doi:10.1128/AAC.00880-08
PMCID: PMC2704628  PMID: 19414575
6.  Insight into the Role of HOG Pathway Components Ssk2p, Pbs2p, and Hog1p in the Opportunistic Yeast Candida lusitaniae▿ †  
Eukaryotic Cell  2008;7(12):2179-2183.
In the present study, we have investigated the role of SSK2, PBS2, and HOG1, encoding modules of the high-osmolarity-glycerol mitogen-activated protein kinase pathway in Candida lusitaniae. Functional analysis of mutants indicated that Ssk2p, Pbs2p, and Hog1p are involved in osmotolerance, drug sensitivity, and heavy metal tolerance but not in oxidant stress adaptation.
doi:10.1128/EC.00262-08
PMCID: PMC2593183  PMID: 18952902
7.  Contributions of the Response Regulators Ssk1p and Skn7p in the Pseudohyphal Development, Stress Adaptation, and Drug Sensitivity of the Opportunistic Yeast Candida lusitaniae▿ †  
Eukaryotic Cell  2008;7(6):1071-1074.
We recently characterized the histidine kinase receptor genes of Candida lusitaniae. For the present study, we have further investigated the role of SSK1 and SKN7, encoding response regulators. The results of functional analysis of mutants indicated that Ssk1p is involved in osmotolerance and pseudohyphal development, whereas Skn7p appears crucial for oxidative stress adaptation.
doi:10.1128/EC.00066-08
PMCID: PMC2446652  PMID: 18408054
8.  Differential Involvement of Histidine Kinase Receptors in Pseudohyphal Development, Stress Adaptation, and Drug Sensitivity of the Opportunistic Yeast Candida lusitaniae▿  
Eukaryotic Cell  2007;6(10):1782-1794.
Fungal histidine kinase receptors (HKRs) sense and transduce many extracellular signals. We investigated the role of HKRs in morphogenetic transition, osmotolerance, oxidative stress response, and mating ability in the opportunistic yeast Candida lusitaniae. We isolated three genes, SLN1, NIK1, and CHK1, potentially encoding HKRs of classes VI, III, and X, respectively. These genes were disrupted by a transformation system based upon the “URA3 blaster” strategy. Functional analysis of disruptants was undertaken, except for the sln1 nik1 double mutant and the sln1 nik1 chk1 triple mutant, which are not viable in C. lusitaniae. The sln1 mutant revealed a high sensitivity to oxidative stress, whereas both the nik1 and chk1 mutants exhibited a more moderate sensitivity to peroxide. We also showed that the NIK1 gene was implicated in phenylpyrrole and dicarboximide compound susceptibility while HKRs seem not to be involved in resistance toward antifungals of clinical relevance. Concerning mating ability, all disruptants were still able to reproduce sexually in vitro in unilateral or bilateral crosses. The most important result of this study was that the sln1 mutant displayed a global defect of pseudohyphal differentiation, especially in high-osmolarity and oxidative-stress conditions. Thus, the SLN1 gene could be crucial for the C. lusitaniae yeast-to-pseudohypha morphogenetic transition. This implication is strengthened by a high level of SLN1 mRNAs revealed by semiquantitative reverse transcription-PCR when the yeast develops pseudohyphae. Our findings highlight a differential contribution of the three HKRs in osmotic and oxidant adaptation during the morphological transition in C. lusitaniae.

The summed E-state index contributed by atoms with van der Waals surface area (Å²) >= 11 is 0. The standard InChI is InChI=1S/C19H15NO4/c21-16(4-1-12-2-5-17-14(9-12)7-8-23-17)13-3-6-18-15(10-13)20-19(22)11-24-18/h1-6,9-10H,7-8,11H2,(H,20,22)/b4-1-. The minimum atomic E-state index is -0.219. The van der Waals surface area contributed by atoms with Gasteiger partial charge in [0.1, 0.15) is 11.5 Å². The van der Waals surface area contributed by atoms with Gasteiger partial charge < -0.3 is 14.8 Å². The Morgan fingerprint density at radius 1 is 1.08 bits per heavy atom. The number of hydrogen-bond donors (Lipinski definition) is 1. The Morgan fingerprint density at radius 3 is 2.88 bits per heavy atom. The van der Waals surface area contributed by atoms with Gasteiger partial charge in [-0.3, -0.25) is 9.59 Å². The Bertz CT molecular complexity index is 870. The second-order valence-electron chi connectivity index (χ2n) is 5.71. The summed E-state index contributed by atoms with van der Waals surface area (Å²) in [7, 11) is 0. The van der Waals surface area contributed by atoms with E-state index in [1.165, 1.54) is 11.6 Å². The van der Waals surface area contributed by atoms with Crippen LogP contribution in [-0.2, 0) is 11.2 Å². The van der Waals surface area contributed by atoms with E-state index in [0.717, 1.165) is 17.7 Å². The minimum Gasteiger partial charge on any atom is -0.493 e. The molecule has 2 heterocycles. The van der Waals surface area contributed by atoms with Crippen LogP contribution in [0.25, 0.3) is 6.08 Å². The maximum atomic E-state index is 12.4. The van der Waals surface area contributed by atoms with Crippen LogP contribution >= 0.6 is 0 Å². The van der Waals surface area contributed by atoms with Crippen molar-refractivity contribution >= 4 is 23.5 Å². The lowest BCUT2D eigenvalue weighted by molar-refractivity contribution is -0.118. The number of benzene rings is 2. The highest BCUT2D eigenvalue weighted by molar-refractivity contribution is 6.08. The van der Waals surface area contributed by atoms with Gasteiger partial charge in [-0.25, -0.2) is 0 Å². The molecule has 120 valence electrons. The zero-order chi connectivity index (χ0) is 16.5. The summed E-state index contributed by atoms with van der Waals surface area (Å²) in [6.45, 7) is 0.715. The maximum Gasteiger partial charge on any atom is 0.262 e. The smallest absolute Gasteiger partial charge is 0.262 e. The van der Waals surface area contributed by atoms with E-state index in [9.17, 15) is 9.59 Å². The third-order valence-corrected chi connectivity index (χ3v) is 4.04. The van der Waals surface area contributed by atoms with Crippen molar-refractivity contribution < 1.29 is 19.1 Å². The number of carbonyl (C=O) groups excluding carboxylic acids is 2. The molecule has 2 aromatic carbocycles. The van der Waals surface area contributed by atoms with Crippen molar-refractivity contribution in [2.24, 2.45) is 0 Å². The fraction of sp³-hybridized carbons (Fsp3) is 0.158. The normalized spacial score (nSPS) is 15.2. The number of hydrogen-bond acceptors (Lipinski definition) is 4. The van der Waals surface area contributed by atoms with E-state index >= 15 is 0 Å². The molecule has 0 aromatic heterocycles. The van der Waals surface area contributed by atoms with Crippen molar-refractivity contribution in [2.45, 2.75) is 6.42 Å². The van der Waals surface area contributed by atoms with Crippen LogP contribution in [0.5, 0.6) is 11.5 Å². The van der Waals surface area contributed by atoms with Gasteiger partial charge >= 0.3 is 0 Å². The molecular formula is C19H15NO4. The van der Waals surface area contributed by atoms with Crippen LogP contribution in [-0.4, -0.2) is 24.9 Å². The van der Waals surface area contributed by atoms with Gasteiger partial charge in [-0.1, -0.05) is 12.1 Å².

doi:10.1128/EC.00155-07
PMCID: PMC2043395  PMID: 17660361
9.  Molecular Mechanism of Flucytosine Resistance in Candida lusitaniae: Contribution of the FCY2, FCY1, and FUR1 Genes to 5-Fluorouracil and Fluconazole Cross-Resistance▿  
Inactivation of the FCY2 (cytosine permease), FCY1 (cytosine deaminase), and FUR1 (uracil phosphoribosyltransferase) genes in Candida lusitaniae produced two patterns of resistance to flucytosine. Mutant fur1 demonstrated resistance to 5-fluorouracil, whereas mutants fcy1 and fcy2 demonstrated fluconazole resistance in the presence of subinhibitory flucytosine concentrations.
doi:10.1128/AAC.00824-06
PMCID: PMC1797687  PMID: 17060521

Results 1-9 (9)